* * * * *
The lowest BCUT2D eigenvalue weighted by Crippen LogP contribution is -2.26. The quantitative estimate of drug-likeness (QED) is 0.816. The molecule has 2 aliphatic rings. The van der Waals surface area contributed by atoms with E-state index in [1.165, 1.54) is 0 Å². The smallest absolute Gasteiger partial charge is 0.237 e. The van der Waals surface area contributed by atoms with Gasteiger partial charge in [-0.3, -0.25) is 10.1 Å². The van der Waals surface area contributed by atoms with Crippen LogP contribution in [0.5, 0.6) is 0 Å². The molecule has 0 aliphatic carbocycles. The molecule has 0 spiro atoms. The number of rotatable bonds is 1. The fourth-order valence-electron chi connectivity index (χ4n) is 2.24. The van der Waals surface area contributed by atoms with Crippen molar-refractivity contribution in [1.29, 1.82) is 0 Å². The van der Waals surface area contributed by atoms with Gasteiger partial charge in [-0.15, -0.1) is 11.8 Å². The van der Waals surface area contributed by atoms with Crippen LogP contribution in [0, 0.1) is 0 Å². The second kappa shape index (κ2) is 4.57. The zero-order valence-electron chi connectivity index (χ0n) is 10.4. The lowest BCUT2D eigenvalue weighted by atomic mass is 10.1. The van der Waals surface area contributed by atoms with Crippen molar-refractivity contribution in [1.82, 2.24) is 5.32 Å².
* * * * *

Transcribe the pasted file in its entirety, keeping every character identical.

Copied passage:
The lowest BCUT2D eigenvalue weighted by Crippen LogP contribution is -2.26. The quantitative estimate of drug-likeness (QED) is 0.816. The molecule has 2 aliphatic rings. The van der Waals surface area contributed by atoms with E-state index in [1.165, 1.54) is 0 Å². The smallest absolute Gasteiger partial charge is 0.237 e. The van der Waals surface area contributed by atoms with Gasteiger partial charge in [-0.3, -0.25) is 10.1 Å². The van der Waals surface area contributed by atoms with Crippen LogP contribution in [0.5, 0.6) is 0 Å². The molecule has 0 aliphatic carbocycles. The molecule has 0 spiro atoms. The number of rotatable bonds is 1. The fourth-order valence-electron chi connectivity index (χ4n) is 2.24. The van der Waals surface area contributed by atoms with Crippen molar-refractivity contribution in [1.29, 1.82) is 0 Å². The van der Waals surface area contributed by atoms with Gasteiger partial charge in [-0.15, -0.1) is 11.8 Å². The van der Waals surface area contributed by atoms with Crippen LogP contribution in [0, 0.1) is 0 Å². The second kappa shape index (κ2) is 4.57. The zero-order valence-electron chi connectivity index (χ0n) is 10.4. The lowest BCUT2D eigenvalue weighted by atomic mass is 10.1. The van der Waals surface area contributed by atoms with Crippen molar-refractivity contribution in [1.82, 2.24) is 5.32 Å².